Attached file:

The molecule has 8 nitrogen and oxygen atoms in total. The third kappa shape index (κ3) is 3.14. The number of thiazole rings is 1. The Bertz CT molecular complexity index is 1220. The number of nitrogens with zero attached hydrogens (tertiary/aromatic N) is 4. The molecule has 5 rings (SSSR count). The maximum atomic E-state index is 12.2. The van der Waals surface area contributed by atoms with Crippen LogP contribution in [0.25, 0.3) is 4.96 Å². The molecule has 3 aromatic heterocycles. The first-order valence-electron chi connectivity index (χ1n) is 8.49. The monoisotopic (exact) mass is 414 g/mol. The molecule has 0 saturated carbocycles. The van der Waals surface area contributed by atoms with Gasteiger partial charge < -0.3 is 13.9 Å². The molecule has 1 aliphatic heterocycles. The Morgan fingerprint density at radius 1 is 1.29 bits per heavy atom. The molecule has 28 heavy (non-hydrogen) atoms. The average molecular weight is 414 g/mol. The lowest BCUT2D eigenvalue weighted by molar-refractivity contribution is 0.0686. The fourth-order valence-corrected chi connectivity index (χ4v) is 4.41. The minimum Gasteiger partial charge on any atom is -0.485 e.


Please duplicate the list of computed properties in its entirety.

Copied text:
The molecule has 8 nitrogen and oxygen atoms in total. The third kappa shape index (κ3) is 3.14. The number of thiazole rings is 1. The Bertz CT molecular complexity index is 1220. The number of nitrogens with zero attached hydrogens (tertiary/aromatic N) is 4. The molecule has 5 rings (SSSR count). The maximum atomic E-state index is 12.2. The van der Waals surface area contributed by atoms with Crippen LogP contribution in [0.25, 0.3) is 4.96 Å². The molecule has 3 aromatic heterocycles. The first-order valence-electron chi connectivity index (χ1n) is 8.49. The monoisotopic (exact) mass is 414 g/mol. The molecule has 0 saturated carbocycles. The van der Waals surface area contributed by atoms with Gasteiger partial charge < -0.3 is 13.9 Å². The molecule has 1 aliphatic heterocycles. The Morgan fingerprint density at radius 1 is 1.29 bits per heavy atom. The molecule has 28 heavy (non-hydrogen) atoms. The average molecular weight is 414 g/mol. The lowest BCUT2D eigenvalue weighted by molar-refractivity contribution is 0.0686. The fourth-order valence-corrected chi connectivity index (χ4v) is 4.41. The minimum Gasteiger partial charge on any atom is -0.485 e.